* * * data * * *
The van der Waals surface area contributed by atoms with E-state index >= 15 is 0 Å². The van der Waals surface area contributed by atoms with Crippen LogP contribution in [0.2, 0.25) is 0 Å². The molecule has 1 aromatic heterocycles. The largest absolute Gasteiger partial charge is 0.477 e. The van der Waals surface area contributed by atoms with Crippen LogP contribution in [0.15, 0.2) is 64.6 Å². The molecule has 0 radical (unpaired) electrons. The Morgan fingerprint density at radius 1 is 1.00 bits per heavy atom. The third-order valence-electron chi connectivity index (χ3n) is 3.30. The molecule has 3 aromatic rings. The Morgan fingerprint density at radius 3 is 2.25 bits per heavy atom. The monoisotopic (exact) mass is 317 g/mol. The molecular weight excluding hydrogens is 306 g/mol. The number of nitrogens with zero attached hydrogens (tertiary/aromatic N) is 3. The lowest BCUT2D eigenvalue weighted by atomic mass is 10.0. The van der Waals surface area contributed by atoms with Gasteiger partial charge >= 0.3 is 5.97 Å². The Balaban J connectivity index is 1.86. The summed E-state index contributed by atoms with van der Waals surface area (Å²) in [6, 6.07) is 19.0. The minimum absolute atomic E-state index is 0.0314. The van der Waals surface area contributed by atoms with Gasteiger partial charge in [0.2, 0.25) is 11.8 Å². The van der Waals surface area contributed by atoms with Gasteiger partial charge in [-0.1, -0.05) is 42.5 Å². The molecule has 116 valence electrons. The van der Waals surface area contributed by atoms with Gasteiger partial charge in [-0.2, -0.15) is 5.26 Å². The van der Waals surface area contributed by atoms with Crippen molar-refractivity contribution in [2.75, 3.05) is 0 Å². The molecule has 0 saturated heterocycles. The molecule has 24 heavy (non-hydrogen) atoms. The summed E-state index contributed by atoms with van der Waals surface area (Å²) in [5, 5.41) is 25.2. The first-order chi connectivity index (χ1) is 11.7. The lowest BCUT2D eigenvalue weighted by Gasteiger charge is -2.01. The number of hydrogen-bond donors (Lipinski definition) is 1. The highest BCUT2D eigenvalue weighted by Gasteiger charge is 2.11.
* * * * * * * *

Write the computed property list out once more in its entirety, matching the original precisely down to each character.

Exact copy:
The van der Waals surface area contributed by atoms with E-state index >= 15 is 0 Å². The van der Waals surface area contributed by atoms with Crippen LogP contribution in [0.2, 0.25) is 0 Å². The molecule has 1 aromatic heterocycles. The largest absolute Gasteiger partial charge is 0.477 e. The van der Waals surface area contributed by atoms with Crippen LogP contribution in [0.15, 0.2) is 64.6 Å². The molecule has 0 radical (unpaired) electrons. The Morgan fingerprint density at radius 1 is 1.00 bits per heavy atom. The third-order valence-electron chi connectivity index (χ3n) is 3.30. The molecule has 3 aromatic rings. The Morgan fingerprint density at radius 3 is 2.25 bits per heavy atom. The monoisotopic (exact) mass is 317 g/mol. The molecular weight excluding hydrogens is 306 g/mol. The number of nitrogens with zero attached hydrogens (tertiary/aromatic N) is 3. The lowest BCUT2D eigenvalue weighted by atomic mass is 10.0. The van der Waals surface area contributed by atoms with Gasteiger partial charge >= 0.3 is 5.97 Å². The Balaban J connectivity index is 1.86. The summed E-state index contributed by atoms with van der Waals surface area (Å²) in [6, 6.07) is 19.0. The minimum absolute atomic E-state index is 0.0314. The van der Waals surface area contributed by atoms with Gasteiger partial charge in [0.2, 0.25) is 11.8 Å². The van der Waals surface area contributed by atoms with Gasteiger partial charge in [-0.1, -0.05) is 42.5 Å². The molecule has 116 valence electrons. The van der Waals surface area contributed by atoms with Gasteiger partial charge in [-0.2, -0.15) is 5.26 Å². The van der Waals surface area contributed by atoms with Crippen molar-refractivity contribution in [2.75, 3.05) is 0 Å². The molecule has 0 saturated heterocycles. The molecule has 24 heavy (non-hydrogen) atoms. The summed E-state index contributed by atoms with van der Waals surface area (Å²) in [5, 5.41) is 25.2. The first-order chi connectivity index (χ1) is 11.7. The lowest BCUT2D eigenvalue weighted by Gasteiger charge is -2.01. The number of hydrogen-bond donors (Lipinski definition) is 1. The highest BCUT2D eigenvalue weighted by Gasteiger charge is 2.11.